• One in 20 women’s appointments is for suspected cystitis or other UTIs 
  • Many are missed by UK tests as they’re not sensitive enough to pick up bacteria 

Victoria Allen for the Daily Mail

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Women are being denied antibiotics for the misery of cystitis because of imprecise tests at GP surgeries, research has found.

Up to one in 20 doctor’s appointments for women is for suspected cystitis or similar urinary tract infections (UTIs).

Their study found more than 98 per cent of women who believe they have a UTI or cystitis are in fact right. But using the traditional British test, a third of those with an infection did not show up as having one.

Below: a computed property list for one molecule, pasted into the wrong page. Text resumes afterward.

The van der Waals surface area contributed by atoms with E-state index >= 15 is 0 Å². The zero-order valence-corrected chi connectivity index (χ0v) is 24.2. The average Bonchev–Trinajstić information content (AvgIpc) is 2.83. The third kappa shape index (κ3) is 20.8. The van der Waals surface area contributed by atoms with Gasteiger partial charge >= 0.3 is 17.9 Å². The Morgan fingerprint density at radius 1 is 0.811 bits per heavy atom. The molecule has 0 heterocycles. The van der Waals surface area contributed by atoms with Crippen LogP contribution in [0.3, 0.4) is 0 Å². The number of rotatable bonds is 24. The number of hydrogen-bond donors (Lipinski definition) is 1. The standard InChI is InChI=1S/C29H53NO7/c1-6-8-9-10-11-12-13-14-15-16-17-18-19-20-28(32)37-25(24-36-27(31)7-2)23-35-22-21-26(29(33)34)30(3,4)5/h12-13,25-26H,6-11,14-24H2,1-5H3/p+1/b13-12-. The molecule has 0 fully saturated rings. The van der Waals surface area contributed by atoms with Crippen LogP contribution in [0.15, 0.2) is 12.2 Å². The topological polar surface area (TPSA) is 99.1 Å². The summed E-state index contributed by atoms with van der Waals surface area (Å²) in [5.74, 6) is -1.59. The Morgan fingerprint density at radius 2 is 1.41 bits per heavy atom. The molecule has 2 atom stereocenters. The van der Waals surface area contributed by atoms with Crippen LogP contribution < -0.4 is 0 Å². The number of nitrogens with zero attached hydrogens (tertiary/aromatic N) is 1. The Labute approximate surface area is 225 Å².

Women are being denied antibiotics for the misery of cystitis because of imprecise tests at GP surgeries, research has found (file image)

They said this was because testing in Britain is not sensitive enough to pick up the bacterial infection causing the problems, so women are often turned away without the antibiotics they need.

Using the same threshold for detecting bacteria as the British test, the study found 62.3 per cent were positive for an infection. However a more sensitive test found 98.2 per cent in fact did have unhealthy bacteria in their urine.

The research, published in the journal Clinical Microbiology and Infection, involved 220 women suffering pain when urinating or frequent and urgent trips to the loo. 

Lead author Dr Stefan Heytens from the University of Ghent, Belgium, said: ‘A substantial percentage of women visiting their GP with symptoms of a UTI are told they have no infection and sent home without treatment.’

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